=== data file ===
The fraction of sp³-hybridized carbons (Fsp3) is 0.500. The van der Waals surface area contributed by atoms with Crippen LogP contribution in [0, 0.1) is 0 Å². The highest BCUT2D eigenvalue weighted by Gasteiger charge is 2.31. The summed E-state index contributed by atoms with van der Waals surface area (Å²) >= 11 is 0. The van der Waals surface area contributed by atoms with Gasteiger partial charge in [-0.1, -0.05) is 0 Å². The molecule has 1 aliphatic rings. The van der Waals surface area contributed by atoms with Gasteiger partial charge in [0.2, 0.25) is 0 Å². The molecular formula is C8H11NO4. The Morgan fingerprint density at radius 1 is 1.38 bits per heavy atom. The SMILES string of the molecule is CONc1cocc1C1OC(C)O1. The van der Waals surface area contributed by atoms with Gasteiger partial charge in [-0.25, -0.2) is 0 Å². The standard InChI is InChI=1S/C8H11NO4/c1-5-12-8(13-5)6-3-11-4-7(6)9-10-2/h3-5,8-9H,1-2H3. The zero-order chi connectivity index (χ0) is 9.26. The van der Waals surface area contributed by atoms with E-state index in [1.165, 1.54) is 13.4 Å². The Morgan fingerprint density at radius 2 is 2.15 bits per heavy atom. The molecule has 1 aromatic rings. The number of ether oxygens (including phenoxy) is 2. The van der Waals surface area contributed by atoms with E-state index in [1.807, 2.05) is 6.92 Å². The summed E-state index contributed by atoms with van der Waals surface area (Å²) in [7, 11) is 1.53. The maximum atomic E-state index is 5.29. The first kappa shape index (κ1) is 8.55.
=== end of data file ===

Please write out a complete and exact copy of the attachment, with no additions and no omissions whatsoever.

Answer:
The fraction of sp³-hybridized carbons (Fsp3) is 0.500. The van der Waals surface area contributed by atoms with Crippen LogP contribution in [0, 0.1) is 0 Å². The highest BCUT2D eigenvalue weighted by Gasteiger charge is 2.31. The summed E-state index contributed by atoms with van der Waals surface area (Å²) >= 11 is 0. The van der Waals surface area contributed by atoms with Gasteiger partial charge in [-0.1, -0.05) is 0 Å². The molecule has 1 aliphatic rings. The van der Waals surface area contributed by atoms with Gasteiger partial charge in [0.2, 0.25) is 0 Å². The molecular formula is C8H11NO4. The Morgan fingerprint density at radius 1 is 1.38 bits per heavy atom. The SMILES string of the molecule is CONc1cocc1C1OC(C)O1. The van der Waals surface area contributed by atoms with Gasteiger partial charge in [-0.25, -0.2) is 0 Å². The standard InChI is InChI=1S/C8H11NO4/c1-5-12-8(13-5)6-3-11-4-7(6)9-10-2/h3-5,8-9H,1-2H3. The zero-order chi connectivity index (χ0) is 9.26. The van der Waals surface area contributed by atoms with E-state index in [1.165, 1.54) is 13.4 Å². The Morgan fingerprint density at radius 2 is 2.15 bits per heavy atom. The molecule has 1 aromatic rings. The number of ether oxygens (including phenoxy) is 2. The van der Waals surface area contributed by atoms with E-state index in [1.807, 2.05) is 6.92 Å². The summed E-state index contributed by atoms with van der Waals surface area (Å²) in [7, 11) is 1.53. The maximum atomic E-state index is 5.29. The first kappa shape index (κ1) is 8.55.